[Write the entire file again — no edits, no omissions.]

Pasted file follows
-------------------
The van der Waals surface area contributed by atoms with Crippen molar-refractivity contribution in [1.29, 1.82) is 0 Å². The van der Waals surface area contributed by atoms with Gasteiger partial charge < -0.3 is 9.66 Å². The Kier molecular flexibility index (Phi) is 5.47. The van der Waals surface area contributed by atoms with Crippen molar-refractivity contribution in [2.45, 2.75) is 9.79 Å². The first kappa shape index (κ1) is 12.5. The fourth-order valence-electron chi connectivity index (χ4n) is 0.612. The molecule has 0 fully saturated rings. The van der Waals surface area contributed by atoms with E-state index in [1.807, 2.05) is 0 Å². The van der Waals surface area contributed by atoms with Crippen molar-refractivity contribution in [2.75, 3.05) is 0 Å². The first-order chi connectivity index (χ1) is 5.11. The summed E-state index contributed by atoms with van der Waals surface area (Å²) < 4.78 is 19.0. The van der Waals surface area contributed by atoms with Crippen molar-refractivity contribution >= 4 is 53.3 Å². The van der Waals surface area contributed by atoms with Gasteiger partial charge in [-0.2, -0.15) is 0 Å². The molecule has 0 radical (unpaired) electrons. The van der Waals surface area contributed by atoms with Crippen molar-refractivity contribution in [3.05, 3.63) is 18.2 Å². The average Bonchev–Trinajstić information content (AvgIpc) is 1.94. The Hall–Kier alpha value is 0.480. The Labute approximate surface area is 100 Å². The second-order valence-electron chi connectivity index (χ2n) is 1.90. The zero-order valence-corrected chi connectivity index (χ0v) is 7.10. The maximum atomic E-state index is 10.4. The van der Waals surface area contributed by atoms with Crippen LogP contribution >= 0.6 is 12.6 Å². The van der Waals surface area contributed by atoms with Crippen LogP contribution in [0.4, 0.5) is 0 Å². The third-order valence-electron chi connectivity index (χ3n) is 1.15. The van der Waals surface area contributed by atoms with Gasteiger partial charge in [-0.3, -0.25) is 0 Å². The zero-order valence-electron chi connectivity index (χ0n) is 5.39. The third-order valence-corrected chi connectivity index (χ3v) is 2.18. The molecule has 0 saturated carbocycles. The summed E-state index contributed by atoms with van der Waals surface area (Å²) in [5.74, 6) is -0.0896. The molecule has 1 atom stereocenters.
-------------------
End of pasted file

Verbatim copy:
The van der Waals surface area contributed by atoms with Crippen molar-refractivity contribution in [1.29, 1.82) is 0 Å². The van der Waals surface area contributed by atoms with Gasteiger partial charge < -0.3 is 9.66 Å². The Kier molecular flexibility index (Phi) is 5.47. The van der Waals surface area contributed by atoms with Crippen molar-refractivity contribution in [2.45, 2.75) is 9.79 Å². The first kappa shape index (κ1) is 12.5. The fourth-order valence-electron chi connectivity index (χ4n) is 0.612. The molecule has 0 fully saturated rings. The van der Waals surface area contributed by atoms with E-state index in [1.807, 2.05) is 0 Å². The van der Waals surface area contributed by atoms with Crippen molar-refractivity contribution in [2.75, 3.05) is 0 Å². The first-order chi connectivity index (χ1) is 5.11. The summed E-state index contributed by atoms with van der Waals surface area (Å²) < 4.78 is 19.0. The van der Waals surface area contributed by atoms with Crippen molar-refractivity contribution >= 4 is 53.3 Å². The van der Waals surface area contributed by atoms with Gasteiger partial charge in [-0.2, -0.15) is 0 Å². The molecule has 0 radical (unpaired) electrons. The van der Waals surface area contributed by atoms with Crippen molar-refractivity contribution in [3.05, 3.63) is 18.2 Å². The average Bonchev–Trinajstić information content (AvgIpc) is 1.94. The Hall–Kier alpha value is 0.480. The Labute approximate surface area is 100 Å². The second-order valence-electron chi connectivity index (χ2n) is 1.90. The zero-order valence-corrected chi connectivity index (χ0v) is 7.10. The maximum atomic E-state index is 10.4. The van der Waals surface area contributed by atoms with Crippen LogP contribution >= 0.6 is 12.6 Å². The van der Waals surface area contributed by atoms with Crippen LogP contribution in [0.4, 0.5) is 0 Å². The third-order valence-electron chi connectivity index (χ3n) is 1.15. The van der Waals surface area contributed by atoms with Gasteiger partial charge in [-0.3, -0.25) is 0 Å². The zero-order valence-electron chi connectivity index (χ0n) is 5.39. The third-order valence-corrected chi connectivity index (χ3v) is 2.18. The molecule has 0 saturated carbocycles. The summed E-state index contributed by atoms with van der Waals surface area (Å²) in [5.74, 6) is -0.0896. The molecule has 1 atom stereocenters.